Activity: Outer Product of a Vector on Itself

Quantum Fundamentals 2023 (2 years)
Students compute the outer product of a vector on itself to product a projection operator. Students discover that projection operators are idempotent (square to themselves) and that a complete set of outer products of an orthonormal basis is the identity (a completeness relation).
What students learn
  • Outer products yield projection operators
  • Projection operators are idempotes (they square to themselves)
  • A complete set of outer products of an orthonormal basis is the identity (a completeness relation)
Outer Product of a Vector on Itself
  1. For one of the vectors below, what matrix is the outer product of the vector on itself (i.e., \(\left|{v_1}\right\rangle \left\langle {v_1}\right|\))? All the vectors are written in the \(S_z\) basis. \begin{align*} \left|{+}\right\rangle &\doteq \begin{bmatrix} 1\\0 \end{bmatrix} &\left|{-}\right\rangle &\doteq \begin{bmatrix} 0\\1 \end{bmatrix} &\left|{+}\right\rangle _x &\doteq \frac{1}{\sqrt{2}}\begin{bmatrix} 1\\1 \end{bmatrix} \\[10pt] \left|{-}\right\rangle _x &\doteq \frac{1}{\sqrt{2}}\begin{bmatrix} 1\\-1 \end{bmatrix} &\left|{+}\right\rangle _y &\doteq \frac{1}{\sqrt{2}}\begin{bmatrix} 1\\i \end{bmatrix} &\left|{-}\right\rangle _y &\doteq \frac{1}{\sqrt{2}}\begin{bmatrix} 1\\-i \end{bmatrix}\\[10pt] \left|{v_7}\right\rangle &\doteq \frac{1}{5}\begin{bmatrix} 3\\4 \end{bmatrix} &\left|{v_8}\right\rangle &\doteq \frac{1}{5}\begin{bmatrix} 4\\-3 \end{bmatrix} &\left|{v_9}\right\rangle &\doteq \begin{bmatrix} a\\be^{i\phi} \end{bmatrix}\\[10pt] \left|{1}\right\rangle _x &\doteq \frac{1}{\sqrt{2}}\begin{bmatrix} \frac{1}{\sqrt{2}}\\1\\\frac{1}{\sqrt{2}} \end{bmatrix} &\left|{0}\right\rangle _x &\doteq \frac{1}{\sqrt{2}}\begin{bmatrix} 1\\0\\-1 \end{bmatrix} &\left|{-1}\right\rangle _x &\doteq \frac{1}{\sqrt{2}}\begin{bmatrix} \frac{1}{\sqrt{2}}\\-1\\\frac{1}{\sqrt{2}} \end{bmatrix} \end{align*}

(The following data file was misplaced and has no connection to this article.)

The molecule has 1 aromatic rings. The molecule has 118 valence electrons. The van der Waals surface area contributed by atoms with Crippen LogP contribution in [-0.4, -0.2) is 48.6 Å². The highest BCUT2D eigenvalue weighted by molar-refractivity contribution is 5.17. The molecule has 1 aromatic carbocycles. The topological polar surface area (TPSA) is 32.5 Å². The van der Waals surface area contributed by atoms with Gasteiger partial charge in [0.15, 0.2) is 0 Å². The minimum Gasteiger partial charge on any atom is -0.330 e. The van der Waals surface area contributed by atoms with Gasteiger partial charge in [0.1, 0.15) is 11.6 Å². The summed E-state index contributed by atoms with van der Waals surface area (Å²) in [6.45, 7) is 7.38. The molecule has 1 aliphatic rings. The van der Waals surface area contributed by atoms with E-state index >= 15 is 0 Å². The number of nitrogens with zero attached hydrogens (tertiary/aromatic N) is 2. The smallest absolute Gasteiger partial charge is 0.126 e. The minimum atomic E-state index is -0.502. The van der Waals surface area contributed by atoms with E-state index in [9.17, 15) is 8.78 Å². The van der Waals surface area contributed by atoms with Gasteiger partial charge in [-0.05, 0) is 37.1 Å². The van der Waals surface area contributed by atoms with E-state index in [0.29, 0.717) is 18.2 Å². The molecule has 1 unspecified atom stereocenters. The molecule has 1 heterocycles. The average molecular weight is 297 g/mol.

2. What is the transformation caused by your outer product?

  3. What is the determinant of your outer product?

  4. What is the square of your outer product?

    Bonus: What happens when you add the outer products for a complete orthonormal basis?

    Bonus 2: How would you answer questions (2) and (4) staying purely in Dirac bra-ket notation?


I recommend doing the activity as a Compare & Contrast. Make sure students who get the first two do a second one. Have groups record their results on a public table.

Student Conservations

  • Students may have trouble identifying the transformation.
    • For real vectors, have them plot the vectors on the \(\left|{\pm}\right\rangle \) axes.
    • For imaginary vectors, try factoring out a common factor from both components.
  • Students will be curious is the matrices are projections or scrinches/smooshes. You can point out that the scaling factor on their transformed vector is the inner product between their original vector and the untransformed vector: \((\left|{v_i}\right\rangle \left\langle {v_i}\right|)\left|{\psi}\right\rangle = \left\langle {v_i}\right|\psi\rangle \left|{v_i}\right\rangle = \left|{\psi'}\right\rangle \)

Activity: Wrap-up

This activity works well if different groups are assigned different vectors and the different results are reported at the end. Wrap-up should emphasize that:

  • an outer product of two vectors produces a matrix
  • an outer product of a vector \(|a\rangle\) on itself produces an operator that projects vectors onto the line with the same slope as the \(|a\rangle\).
  • the determinant of a projection operator is zero
  • A projection operator squares to itself

If students have done the Spin Lab 1, the facilitator can point out that a projection (and renormalization) operation is consistent with the transformation that occurs when a Stern-Gerlach measurement is made.

This activity works well as a follow-up to the Linear Transformations activity.

Learning Outcomes